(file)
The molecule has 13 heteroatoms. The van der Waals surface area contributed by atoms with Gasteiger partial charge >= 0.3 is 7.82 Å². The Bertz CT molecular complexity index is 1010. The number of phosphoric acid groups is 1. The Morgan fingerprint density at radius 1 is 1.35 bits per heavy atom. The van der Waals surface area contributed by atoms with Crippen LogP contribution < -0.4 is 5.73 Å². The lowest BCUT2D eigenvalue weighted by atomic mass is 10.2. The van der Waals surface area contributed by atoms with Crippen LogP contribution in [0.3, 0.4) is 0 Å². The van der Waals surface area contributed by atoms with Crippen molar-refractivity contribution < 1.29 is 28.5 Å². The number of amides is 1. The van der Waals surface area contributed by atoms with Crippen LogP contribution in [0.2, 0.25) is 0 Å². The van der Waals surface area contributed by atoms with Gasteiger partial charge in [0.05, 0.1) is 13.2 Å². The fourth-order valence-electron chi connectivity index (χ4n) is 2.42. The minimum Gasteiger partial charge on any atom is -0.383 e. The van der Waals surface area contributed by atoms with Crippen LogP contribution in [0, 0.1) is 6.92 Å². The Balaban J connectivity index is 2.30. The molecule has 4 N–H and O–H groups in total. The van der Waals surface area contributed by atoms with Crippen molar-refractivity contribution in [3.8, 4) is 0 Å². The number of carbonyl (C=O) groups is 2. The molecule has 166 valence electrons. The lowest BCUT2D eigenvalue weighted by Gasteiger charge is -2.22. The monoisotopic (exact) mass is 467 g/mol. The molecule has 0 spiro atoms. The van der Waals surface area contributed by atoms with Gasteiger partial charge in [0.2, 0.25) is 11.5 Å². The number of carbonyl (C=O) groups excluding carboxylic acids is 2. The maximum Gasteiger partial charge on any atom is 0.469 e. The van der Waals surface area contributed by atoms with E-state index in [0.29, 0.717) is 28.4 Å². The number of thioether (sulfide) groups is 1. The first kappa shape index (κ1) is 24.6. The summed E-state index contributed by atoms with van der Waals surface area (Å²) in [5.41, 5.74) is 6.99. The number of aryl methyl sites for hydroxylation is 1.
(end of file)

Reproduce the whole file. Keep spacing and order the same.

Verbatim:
The molecule has 13 heteroatoms. The van der Waals surface area contributed by atoms with Gasteiger partial charge >= 0.3 is 7.82 Å². The Bertz CT molecular complexity index is 1010. The number of phosphoric acid groups is 1. The Morgan fingerprint density at radius 1 is 1.35 bits per heavy atom. The van der Waals surface area contributed by atoms with Crippen LogP contribution < -0.4 is 5.73 Å². The lowest BCUT2D eigenvalue weighted by atomic mass is 10.2. The van der Waals surface area contributed by atoms with Crippen LogP contribution in [0.3, 0.4) is 0 Å². The van der Waals surface area contributed by atoms with Crippen molar-refractivity contribution < 1.29 is 28.5 Å². The number of amides is 1. The van der Waals surface area contributed by atoms with Crippen LogP contribution in [0.2, 0.25) is 0 Å². The van der Waals surface area contributed by atoms with Gasteiger partial charge in [0.05, 0.1) is 13.2 Å². The fourth-order valence-electron chi connectivity index (χ4n) is 2.42. The minimum Gasteiger partial charge on any atom is -0.383 e. The van der Waals surface area contributed by atoms with Crippen LogP contribution in [0, 0.1) is 6.92 Å². The Balaban J connectivity index is 2.30. The molecule has 4 N–H and O–H groups in total. The van der Waals surface area contributed by atoms with Crippen molar-refractivity contribution in [3.8, 4) is 0 Å². The number of carbonyl (C=O) groups is 2. The molecule has 166 valence electrons. The lowest BCUT2D eigenvalue weighted by Gasteiger charge is -2.22. The monoisotopic (exact) mass is 467 g/mol. The molecule has 0 spiro atoms. The van der Waals surface area contributed by atoms with Gasteiger partial charge in [0.2, 0.25) is 11.5 Å². The number of carbonyl (C=O) groups excluding carboxylic acids is 2. The maximum Gasteiger partial charge on any atom is 0.469 e. The van der Waals surface area contributed by atoms with E-state index in [0.29, 0.717) is 28.4 Å². The number of thioether (sulfide) groups is 1. The first kappa shape index (κ1) is 24.6. The summed E-state index contributed by atoms with van der Waals surface area (Å²) in [5.41, 5.74) is 6.99. The number of aryl methyl sites for hydroxylation is 1.